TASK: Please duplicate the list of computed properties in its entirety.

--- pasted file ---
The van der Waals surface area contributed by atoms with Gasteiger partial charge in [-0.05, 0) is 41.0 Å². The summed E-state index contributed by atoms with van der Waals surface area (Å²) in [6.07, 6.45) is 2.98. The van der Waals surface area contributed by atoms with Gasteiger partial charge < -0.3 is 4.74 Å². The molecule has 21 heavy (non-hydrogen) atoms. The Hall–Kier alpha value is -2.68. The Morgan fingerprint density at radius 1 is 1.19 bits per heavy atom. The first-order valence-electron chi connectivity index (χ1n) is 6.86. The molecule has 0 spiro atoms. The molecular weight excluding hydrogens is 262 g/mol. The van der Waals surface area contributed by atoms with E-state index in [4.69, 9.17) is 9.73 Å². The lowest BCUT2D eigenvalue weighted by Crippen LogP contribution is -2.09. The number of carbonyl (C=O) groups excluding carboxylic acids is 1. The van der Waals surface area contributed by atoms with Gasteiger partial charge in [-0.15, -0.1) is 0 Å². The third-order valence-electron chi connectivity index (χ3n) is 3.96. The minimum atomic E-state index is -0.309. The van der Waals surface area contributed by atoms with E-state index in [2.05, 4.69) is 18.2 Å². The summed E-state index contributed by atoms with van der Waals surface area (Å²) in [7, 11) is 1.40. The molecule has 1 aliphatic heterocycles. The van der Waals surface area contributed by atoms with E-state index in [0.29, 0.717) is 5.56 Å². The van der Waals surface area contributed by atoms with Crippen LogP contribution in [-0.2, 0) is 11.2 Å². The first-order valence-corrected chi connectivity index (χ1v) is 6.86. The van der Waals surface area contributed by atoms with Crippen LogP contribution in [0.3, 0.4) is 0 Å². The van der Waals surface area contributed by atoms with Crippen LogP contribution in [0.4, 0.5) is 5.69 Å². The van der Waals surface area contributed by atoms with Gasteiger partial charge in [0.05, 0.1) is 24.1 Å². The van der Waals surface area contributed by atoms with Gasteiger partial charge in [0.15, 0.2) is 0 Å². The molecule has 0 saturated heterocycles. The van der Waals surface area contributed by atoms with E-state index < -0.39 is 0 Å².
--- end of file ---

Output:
The van der Waals surface area contributed by atoms with Gasteiger partial charge in [-0.05, 0) is 41.0 Å². The summed E-state index contributed by atoms with van der Waals surface area (Å²) in [6.07, 6.45) is 2.98. The van der Waals surface area contributed by atoms with Gasteiger partial charge < -0.3 is 4.74 Å². The molecule has 21 heavy (non-hydrogen) atoms. The Hall–Kier alpha value is -2.68. The Morgan fingerprint density at radius 1 is 1.19 bits per heavy atom. The first-order valence-electron chi connectivity index (χ1n) is 6.86. The molecule has 0 spiro atoms. The molecular weight excluding hydrogens is 262 g/mol. The van der Waals surface area contributed by atoms with E-state index in [4.69, 9.17) is 9.73 Å². The lowest BCUT2D eigenvalue weighted by Crippen LogP contribution is -2.09. The number of carbonyl (C=O) groups excluding carboxylic acids is 1. The van der Waals surface area contributed by atoms with Gasteiger partial charge in [-0.15, -0.1) is 0 Å². The third-order valence-electron chi connectivity index (χ3n) is 3.96. The minimum atomic E-state index is -0.309. The van der Waals surface area contributed by atoms with E-state index in [2.05, 4.69) is 18.2 Å². The summed E-state index contributed by atoms with van der Waals surface area (Å²) in [7, 11) is 1.40. The molecule has 1 aliphatic heterocycles. The van der Waals surface area contributed by atoms with E-state index in [0.29, 0.717) is 5.56 Å². The van der Waals surface area contributed by atoms with Crippen LogP contribution in [-0.2, 0) is 11.2 Å². The first-order valence-corrected chi connectivity index (χ1v) is 6.86. The van der Waals surface area contributed by atoms with Crippen LogP contribution in [0.3, 0.4) is 0 Å². The van der Waals surface area contributed by atoms with Crippen LogP contribution in [0.4, 0.5) is 5.69 Å². The van der Waals surface area contributed by atoms with Gasteiger partial charge in [0.05, 0.1) is 24.1 Å². The van der Waals surface area contributed by atoms with Gasteiger partial charge in [0.15, 0.2) is 0 Å². The molecule has 0 saturated heterocycles. The van der Waals surface area contributed by atoms with E-state index < -0.39 is 0 Å².